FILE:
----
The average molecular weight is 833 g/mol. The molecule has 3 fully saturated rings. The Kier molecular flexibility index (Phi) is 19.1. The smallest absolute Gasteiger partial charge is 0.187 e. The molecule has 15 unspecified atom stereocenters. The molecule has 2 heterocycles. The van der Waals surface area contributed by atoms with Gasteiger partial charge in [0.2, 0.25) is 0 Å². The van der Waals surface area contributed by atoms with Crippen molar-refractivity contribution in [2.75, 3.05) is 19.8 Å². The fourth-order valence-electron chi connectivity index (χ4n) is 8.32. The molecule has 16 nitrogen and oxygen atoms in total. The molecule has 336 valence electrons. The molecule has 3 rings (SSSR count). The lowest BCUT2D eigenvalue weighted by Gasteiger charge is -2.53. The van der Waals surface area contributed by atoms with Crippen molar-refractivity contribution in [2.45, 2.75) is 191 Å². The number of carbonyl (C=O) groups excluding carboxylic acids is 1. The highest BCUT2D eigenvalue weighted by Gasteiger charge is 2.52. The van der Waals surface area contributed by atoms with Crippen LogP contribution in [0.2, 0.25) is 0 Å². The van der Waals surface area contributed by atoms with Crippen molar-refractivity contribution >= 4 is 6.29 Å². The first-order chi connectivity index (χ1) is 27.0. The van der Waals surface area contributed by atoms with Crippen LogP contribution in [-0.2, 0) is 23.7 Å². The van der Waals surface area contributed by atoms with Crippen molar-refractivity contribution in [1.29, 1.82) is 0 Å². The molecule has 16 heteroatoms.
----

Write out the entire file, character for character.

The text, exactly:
The average molecular weight is 833 g/mol. The molecule has 3 fully saturated rings. The Kier molecular flexibility index (Phi) is 19.1. The smallest absolute Gasteiger partial charge is 0.187 e. The molecule has 15 unspecified atom stereocenters. The molecule has 2 heterocycles. The van der Waals surface area contributed by atoms with Gasteiger partial charge in [0.2, 0.25) is 0 Å². The van der Waals surface area contributed by atoms with Crippen molar-refractivity contribution in [2.75, 3.05) is 19.8 Å². The fourth-order valence-electron chi connectivity index (χ4n) is 8.32. The molecule has 16 nitrogen and oxygen atoms in total. The molecule has 336 valence electrons. The molecule has 3 rings (SSSR count). The lowest BCUT2D eigenvalue weighted by Gasteiger charge is -2.53. The van der Waals surface area contributed by atoms with Crippen molar-refractivity contribution in [2.45, 2.75) is 191 Å². The number of carbonyl (C=O) groups excluding carboxylic acids is 1. The highest BCUT2D eigenvalue weighted by Gasteiger charge is 2.52. The van der Waals surface area contributed by atoms with Crippen LogP contribution in [0.2, 0.25) is 0 Å². The van der Waals surface area contributed by atoms with Crippen molar-refractivity contribution >= 4 is 6.29 Å². The first-order chi connectivity index (χ1) is 27.0. The van der Waals surface area contributed by atoms with Crippen LogP contribution in [-0.2, 0) is 23.7 Å². The van der Waals surface area contributed by atoms with Crippen molar-refractivity contribution in [1.29, 1.82) is 0 Å². The molecule has 16 heteroatoms.